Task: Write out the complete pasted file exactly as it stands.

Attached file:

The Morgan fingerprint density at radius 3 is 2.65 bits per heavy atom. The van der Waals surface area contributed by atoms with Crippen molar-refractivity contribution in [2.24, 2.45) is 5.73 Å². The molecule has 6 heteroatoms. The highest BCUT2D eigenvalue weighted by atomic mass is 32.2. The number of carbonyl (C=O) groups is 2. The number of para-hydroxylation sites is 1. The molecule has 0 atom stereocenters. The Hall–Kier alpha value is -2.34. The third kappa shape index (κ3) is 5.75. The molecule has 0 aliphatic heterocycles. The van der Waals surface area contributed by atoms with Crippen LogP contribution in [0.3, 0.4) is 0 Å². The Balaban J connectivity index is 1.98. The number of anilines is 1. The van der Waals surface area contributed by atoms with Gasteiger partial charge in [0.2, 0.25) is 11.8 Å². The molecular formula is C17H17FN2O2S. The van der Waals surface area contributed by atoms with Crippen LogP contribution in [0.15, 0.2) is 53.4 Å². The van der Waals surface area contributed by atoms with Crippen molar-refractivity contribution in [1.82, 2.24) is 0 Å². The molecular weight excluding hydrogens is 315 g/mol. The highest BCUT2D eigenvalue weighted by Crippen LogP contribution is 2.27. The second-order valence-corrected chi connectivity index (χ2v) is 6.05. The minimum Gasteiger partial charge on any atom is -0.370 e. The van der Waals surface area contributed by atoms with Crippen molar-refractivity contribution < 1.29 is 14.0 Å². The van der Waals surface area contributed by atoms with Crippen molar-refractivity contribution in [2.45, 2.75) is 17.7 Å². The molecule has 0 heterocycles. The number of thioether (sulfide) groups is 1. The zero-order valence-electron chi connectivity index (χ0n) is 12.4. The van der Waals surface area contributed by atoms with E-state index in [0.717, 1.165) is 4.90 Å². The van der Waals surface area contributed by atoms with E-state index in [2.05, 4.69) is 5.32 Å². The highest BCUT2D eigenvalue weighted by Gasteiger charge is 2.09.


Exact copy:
The Morgan fingerprint density at radius 3 is 2.65 bits per heavy atom. The van der Waals surface area contributed by atoms with Crippen molar-refractivity contribution in [2.24, 2.45) is 5.73 Å². The molecule has 6 heteroatoms. The highest BCUT2D eigenvalue weighted by atomic mass is 32.2. The number of carbonyl (C=O) groups is 2. The number of para-hydroxylation sites is 1. The molecule has 0 atom stereocenters. The Hall–Kier alpha value is -2.34. The third kappa shape index (κ3) is 5.75. The molecule has 0 aliphatic heterocycles. The van der Waals surface area contributed by atoms with Crippen LogP contribution in [0.3, 0.4) is 0 Å². The Balaban J connectivity index is 1.98. The number of anilines is 1. The van der Waals surface area contributed by atoms with Gasteiger partial charge in [0.2, 0.25) is 11.8 Å². The molecular formula is C17H17FN2O2S. The van der Waals surface area contributed by atoms with Crippen LogP contribution in [0.15, 0.2) is 53.4 Å². The van der Waals surface area contributed by atoms with Crippen molar-refractivity contribution in [1.82, 2.24) is 0 Å². The molecular weight excluding hydrogens is 315 g/mol. The highest BCUT2D eigenvalue weighted by Crippen LogP contribution is 2.27. The second-order valence-corrected chi connectivity index (χ2v) is 6.05. The minimum Gasteiger partial charge on any atom is -0.370 e. The van der Waals surface area contributed by atoms with Crippen molar-refractivity contribution < 1.29 is 14.0 Å². The van der Waals surface area contributed by atoms with Crippen molar-refractivity contribution in [2.45, 2.75) is 17.7 Å². The molecule has 0 heterocycles. The number of thioether (sulfide) groups is 1. The zero-order valence-electron chi connectivity index (χ0n) is 12.4. The van der Waals surface area contributed by atoms with E-state index in [0.717, 1.165) is 4.90 Å². The van der Waals surface area contributed by atoms with E-state index in [2.05, 4.69) is 5.32 Å². The highest BCUT2D eigenvalue weighted by Gasteiger charge is 2.09.